- Captors prove their sincerity by using the same tactics on their fellow prisoners. (Patty took part in a bank robbery and helped two members elude arrest.)
- Even upon returning to society, the person will experience confusion and doubt. (She exhibited this behavior.)}
These procedures, the editorial went on to say, are not unlike those used in boot camp to get recruits to become part of a fighting team, for the honor of the country. In other words, it's used because it works, and DeFreeze knew how to do it.
In addition, Patty had some clear disadvantages. She had no training in these tactics, she was young and vulnerable, she'd been protected most of her life, and she lived among college students who articulated anti-establishment values. There's no reason to doubt that she had been under duress sufficiently traumatic and manipulative to produce the shocking behavior for which she was on trial.
To buttress this argument, Flo Conway and Jim Seigelman coauthored a book called Snapping: America's Epidemic of Sudden Personality Change in which they analyzed Patty Hearst as an exemplar of their thesis.
Mind-altering experiences may threaten the brain's ability to process information, they wrote, which leads to altered thinking and stress disorders. Patty's personality was methodically destroyed to the point where she underwent a dramatic and traumatic personality change. Then as she watched her captors die in the safe-house fire, surrounded by an army of police, she believed that what they had said about society was true. She thought that the police were now out to kill her. She had no idea why she failed to contact her parents, except that she did not trust them. Yet in retrospect, the way she was thinking at the time made no sense to her.
In an interview three years after her kidnapping, Conway and Seigelman believe that Patty showed all the signs of a cult victim. She laughed and cried in odd places, and offered little detail about her ordeal in the closet, claiming only a vague memory. She had mood swings and a great deal of anxiety. To their mind, her avoidance of the subject indicated extreme trauma, which meant that she could not freely form real criminal intent.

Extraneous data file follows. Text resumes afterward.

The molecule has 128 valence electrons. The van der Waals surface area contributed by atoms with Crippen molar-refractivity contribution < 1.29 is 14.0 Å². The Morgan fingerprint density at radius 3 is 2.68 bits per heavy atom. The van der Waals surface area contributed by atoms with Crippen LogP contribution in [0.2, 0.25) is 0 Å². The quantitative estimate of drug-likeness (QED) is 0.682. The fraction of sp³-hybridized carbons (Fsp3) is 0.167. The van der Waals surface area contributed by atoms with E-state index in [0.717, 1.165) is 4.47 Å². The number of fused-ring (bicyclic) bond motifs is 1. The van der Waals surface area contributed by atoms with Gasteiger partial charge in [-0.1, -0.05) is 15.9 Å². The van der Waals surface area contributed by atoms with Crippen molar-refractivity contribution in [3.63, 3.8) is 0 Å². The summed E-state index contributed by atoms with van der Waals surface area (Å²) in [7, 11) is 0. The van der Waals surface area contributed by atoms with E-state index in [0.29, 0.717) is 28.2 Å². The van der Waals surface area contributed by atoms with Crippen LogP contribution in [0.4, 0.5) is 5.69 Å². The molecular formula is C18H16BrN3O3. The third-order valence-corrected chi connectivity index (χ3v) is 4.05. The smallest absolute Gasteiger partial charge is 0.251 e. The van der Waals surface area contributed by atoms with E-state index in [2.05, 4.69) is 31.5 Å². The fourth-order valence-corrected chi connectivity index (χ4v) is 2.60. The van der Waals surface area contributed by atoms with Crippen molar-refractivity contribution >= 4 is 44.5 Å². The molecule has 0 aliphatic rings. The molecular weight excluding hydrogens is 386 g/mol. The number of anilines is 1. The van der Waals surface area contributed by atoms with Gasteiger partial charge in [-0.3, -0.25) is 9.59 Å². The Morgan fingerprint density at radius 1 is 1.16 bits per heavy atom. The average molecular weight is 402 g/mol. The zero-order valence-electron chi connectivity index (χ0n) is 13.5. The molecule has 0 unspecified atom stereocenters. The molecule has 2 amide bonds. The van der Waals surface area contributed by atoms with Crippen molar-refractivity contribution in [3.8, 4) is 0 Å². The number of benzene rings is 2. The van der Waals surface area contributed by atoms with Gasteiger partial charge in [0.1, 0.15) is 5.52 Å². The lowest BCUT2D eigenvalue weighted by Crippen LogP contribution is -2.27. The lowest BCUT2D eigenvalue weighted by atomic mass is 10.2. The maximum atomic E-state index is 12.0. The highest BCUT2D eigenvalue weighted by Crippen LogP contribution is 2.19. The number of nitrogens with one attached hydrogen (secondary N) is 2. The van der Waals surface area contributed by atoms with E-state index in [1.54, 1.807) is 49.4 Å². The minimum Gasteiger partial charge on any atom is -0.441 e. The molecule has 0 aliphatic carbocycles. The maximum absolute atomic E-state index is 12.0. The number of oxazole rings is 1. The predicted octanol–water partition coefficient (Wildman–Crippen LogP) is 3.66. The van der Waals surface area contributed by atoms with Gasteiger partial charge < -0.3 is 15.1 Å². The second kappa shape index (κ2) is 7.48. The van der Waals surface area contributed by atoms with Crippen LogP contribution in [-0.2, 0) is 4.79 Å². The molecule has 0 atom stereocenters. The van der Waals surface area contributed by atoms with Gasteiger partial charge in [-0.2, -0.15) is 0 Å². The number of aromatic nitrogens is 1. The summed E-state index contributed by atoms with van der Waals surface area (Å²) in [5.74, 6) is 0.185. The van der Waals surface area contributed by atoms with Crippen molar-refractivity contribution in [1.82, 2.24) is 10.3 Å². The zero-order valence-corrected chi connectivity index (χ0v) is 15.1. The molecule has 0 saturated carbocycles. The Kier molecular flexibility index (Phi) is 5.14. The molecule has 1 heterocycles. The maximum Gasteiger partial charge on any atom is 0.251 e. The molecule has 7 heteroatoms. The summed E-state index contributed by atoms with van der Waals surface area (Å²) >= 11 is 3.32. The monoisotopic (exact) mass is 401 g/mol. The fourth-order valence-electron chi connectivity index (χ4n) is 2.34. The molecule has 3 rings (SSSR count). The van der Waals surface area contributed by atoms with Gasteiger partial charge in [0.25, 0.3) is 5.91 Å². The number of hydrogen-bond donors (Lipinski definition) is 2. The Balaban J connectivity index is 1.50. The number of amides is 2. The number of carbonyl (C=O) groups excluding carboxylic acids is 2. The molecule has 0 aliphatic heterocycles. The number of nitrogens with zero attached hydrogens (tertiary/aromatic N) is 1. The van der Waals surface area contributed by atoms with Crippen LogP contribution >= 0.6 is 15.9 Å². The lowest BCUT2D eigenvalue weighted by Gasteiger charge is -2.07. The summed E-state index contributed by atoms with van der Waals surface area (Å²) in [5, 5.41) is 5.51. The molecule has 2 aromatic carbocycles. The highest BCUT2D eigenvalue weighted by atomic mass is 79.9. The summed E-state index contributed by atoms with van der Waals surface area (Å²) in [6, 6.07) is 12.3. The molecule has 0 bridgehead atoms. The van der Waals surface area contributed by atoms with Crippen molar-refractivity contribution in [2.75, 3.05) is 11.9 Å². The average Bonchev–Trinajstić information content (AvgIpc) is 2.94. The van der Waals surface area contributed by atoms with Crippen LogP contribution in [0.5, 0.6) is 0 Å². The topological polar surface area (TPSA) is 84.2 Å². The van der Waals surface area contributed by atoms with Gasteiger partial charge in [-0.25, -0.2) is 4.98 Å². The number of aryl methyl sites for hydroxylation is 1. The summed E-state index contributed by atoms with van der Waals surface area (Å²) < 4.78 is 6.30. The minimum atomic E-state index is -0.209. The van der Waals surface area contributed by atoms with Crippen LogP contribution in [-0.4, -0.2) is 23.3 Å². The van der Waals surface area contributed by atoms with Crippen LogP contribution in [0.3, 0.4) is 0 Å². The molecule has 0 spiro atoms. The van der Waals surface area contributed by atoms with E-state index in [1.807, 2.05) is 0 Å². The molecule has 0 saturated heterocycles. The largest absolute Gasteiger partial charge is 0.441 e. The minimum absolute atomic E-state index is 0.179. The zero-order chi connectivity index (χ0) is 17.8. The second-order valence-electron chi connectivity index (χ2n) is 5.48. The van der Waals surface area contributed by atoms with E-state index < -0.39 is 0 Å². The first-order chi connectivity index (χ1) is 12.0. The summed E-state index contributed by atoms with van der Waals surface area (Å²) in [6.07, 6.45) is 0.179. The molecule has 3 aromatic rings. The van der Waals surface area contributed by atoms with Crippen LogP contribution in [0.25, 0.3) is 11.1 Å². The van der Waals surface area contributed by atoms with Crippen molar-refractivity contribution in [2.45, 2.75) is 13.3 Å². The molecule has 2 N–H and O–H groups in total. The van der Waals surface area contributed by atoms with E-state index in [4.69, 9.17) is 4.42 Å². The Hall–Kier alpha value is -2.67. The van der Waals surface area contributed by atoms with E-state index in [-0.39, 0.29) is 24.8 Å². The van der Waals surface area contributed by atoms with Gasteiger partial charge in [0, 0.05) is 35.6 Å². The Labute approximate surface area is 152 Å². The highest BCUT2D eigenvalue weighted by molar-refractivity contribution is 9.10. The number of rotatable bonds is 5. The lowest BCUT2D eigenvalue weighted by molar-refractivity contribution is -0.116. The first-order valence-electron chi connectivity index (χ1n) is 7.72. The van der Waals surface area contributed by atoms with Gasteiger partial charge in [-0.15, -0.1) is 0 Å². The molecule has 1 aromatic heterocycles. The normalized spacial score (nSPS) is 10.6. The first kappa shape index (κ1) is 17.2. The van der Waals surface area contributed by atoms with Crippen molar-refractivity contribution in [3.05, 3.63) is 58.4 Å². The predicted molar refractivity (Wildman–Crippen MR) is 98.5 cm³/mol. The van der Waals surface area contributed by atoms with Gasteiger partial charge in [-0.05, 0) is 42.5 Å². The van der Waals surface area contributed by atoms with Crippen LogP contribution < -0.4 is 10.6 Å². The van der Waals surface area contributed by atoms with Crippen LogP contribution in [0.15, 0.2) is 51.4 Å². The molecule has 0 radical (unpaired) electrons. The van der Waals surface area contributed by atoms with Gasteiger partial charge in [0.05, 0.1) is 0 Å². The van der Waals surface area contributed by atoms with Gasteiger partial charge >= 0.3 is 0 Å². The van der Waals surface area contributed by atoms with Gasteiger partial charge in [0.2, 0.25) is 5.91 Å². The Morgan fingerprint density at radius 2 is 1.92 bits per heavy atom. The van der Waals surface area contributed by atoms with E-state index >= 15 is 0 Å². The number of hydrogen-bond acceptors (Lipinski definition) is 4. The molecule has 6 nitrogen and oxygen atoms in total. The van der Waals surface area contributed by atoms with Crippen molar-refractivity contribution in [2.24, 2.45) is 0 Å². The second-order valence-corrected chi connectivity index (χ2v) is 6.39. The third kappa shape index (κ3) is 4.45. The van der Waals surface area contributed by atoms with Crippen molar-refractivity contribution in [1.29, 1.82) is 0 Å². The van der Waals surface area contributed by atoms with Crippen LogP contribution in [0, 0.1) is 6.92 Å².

While their thesis may be true, all of the examples they use also support the possibility that Patty was protecting herself and her new friends by acting confused. In fact, friends who knew her before the kidnapping viewed her as a chameleon who could shift her personality at will to suit her purposes. Emily Harris claimed that Patty had worn a piece of jewelry that Wolfe had given to her right up until her arrest, indicating that her involvement was emotional and not the result of brainwashing. If she identified with Wolfe early into her captivity and accepted his ideas, as many women do when in love, then her decision to join the SLA makes as much sense as the brainwashing theory.
At any rate, the jury didn't buy the defense and Patty served twenty-one months before President Carter commuted her sentence in 1979, giving her strict terms of parole. However, her conviction remained on record, so she continued to apply for a pardon with successive presidents, based on her claim about being brainwashed.
Hearst went on to become an actress in low-budget movies. She married her former bodyguard, Bernard Shaw, moved to Connecticut, wrote a couple of books, and had two daughters. Yet she did not have the full rights of most Americans.
For Patricia Hearst Shaw, life moved on and the events of the mid-1970s began to fade. Then one of the SLA fugitives was located.